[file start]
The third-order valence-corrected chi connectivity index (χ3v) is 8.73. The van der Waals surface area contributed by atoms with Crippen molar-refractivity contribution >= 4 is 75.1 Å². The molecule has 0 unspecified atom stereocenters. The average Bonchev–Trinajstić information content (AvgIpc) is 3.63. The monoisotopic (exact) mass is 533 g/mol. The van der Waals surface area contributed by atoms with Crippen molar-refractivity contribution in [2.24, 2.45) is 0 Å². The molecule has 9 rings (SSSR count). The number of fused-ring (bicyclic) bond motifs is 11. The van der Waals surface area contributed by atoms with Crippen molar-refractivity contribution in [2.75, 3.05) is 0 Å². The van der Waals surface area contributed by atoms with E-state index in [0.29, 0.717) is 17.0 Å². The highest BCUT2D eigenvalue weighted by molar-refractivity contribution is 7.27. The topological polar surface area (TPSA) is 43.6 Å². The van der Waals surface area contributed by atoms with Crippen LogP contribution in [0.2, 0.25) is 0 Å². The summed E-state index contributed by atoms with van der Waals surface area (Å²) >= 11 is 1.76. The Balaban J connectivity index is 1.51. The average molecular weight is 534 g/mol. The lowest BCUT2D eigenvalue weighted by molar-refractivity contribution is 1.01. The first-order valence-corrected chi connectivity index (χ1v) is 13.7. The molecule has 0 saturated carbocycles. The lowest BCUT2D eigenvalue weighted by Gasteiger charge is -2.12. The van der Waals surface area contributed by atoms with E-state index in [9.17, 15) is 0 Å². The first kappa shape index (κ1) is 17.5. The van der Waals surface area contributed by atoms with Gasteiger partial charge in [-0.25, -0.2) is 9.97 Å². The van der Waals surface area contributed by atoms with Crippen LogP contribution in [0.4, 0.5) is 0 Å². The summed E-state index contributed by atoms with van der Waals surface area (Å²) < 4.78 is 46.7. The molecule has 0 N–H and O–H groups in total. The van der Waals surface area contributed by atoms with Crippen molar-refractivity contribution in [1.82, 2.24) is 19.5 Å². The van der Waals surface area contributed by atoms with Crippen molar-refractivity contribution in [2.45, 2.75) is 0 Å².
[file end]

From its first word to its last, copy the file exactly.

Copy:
The third-order valence-corrected chi connectivity index (χ3v) is 8.73. The van der Waals surface area contributed by atoms with Crippen molar-refractivity contribution >= 4 is 75.1 Å². The molecule has 0 unspecified atom stereocenters. The average Bonchev–Trinajstić information content (AvgIpc) is 3.63. The monoisotopic (exact) mass is 533 g/mol. The van der Waals surface area contributed by atoms with Crippen molar-refractivity contribution in [2.24, 2.45) is 0 Å². The molecule has 9 rings (SSSR count). The number of fused-ring (bicyclic) bond motifs is 11. The van der Waals surface area contributed by atoms with Crippen molar-refractivity contribution in [2.75, 3.05) is 0 Å². The van der Waals surface area contributed by atoms with E-state index in [0.29, 0.717) is 17.0 Å². The highest BCUT2D eigenvalue weighted by molar-refractivity contribution is 7.27. The topological polar surface area (TPSA) is 43.6 Å². The van der Waals surface area contributed by atoms with Crippen LogP contribution in [0.2, 0.25) is 0 Å². The summed E-state index contributed by atoms with van der Waals surface area (Å²) >= 11 is 1.76. The Balaban J connectivity index is 1.51. The average molecular weight is 534 g/mol. The lowest BCUT2D eigenvalue weighted by molar-refractivity contribution is 1.01. The first-order valence-corrected chi connectivity index (χ1v) is 13.7. The molecule has 0 saturated carbocycles. The lowest BCUT2D eigenvalue weighted by Gasteiger charge is -2.12. The van der Waals surface area contributed by atoms with E-state index in [9.17, 15) is 0 Å². The first kappa shape index (κ1) is 17.5. The van der Waals surface area contributed by atoms with Gasteiger partial charge in [-0.25, -0.2) is 9.97 Å². The van der Waals surface area contributed by atoms with Crippen LogP contribution in [0.4, 0.5) is 0 Å². The summed E-state index contributed by atoms with van der Waals surface area (Å²) < 4.78 is 46.7. The molecule has 0 N–H and O–H groups in total. The van der Waals surface area contributed by atoms with Crippen molar-refractivity contribution in [1.82, 2.24) is 19.5 Å². The van der Waals surface area contributed by atoms with Crippen molar-refractivity contribution in [2.45, 2.75) is 0 Å².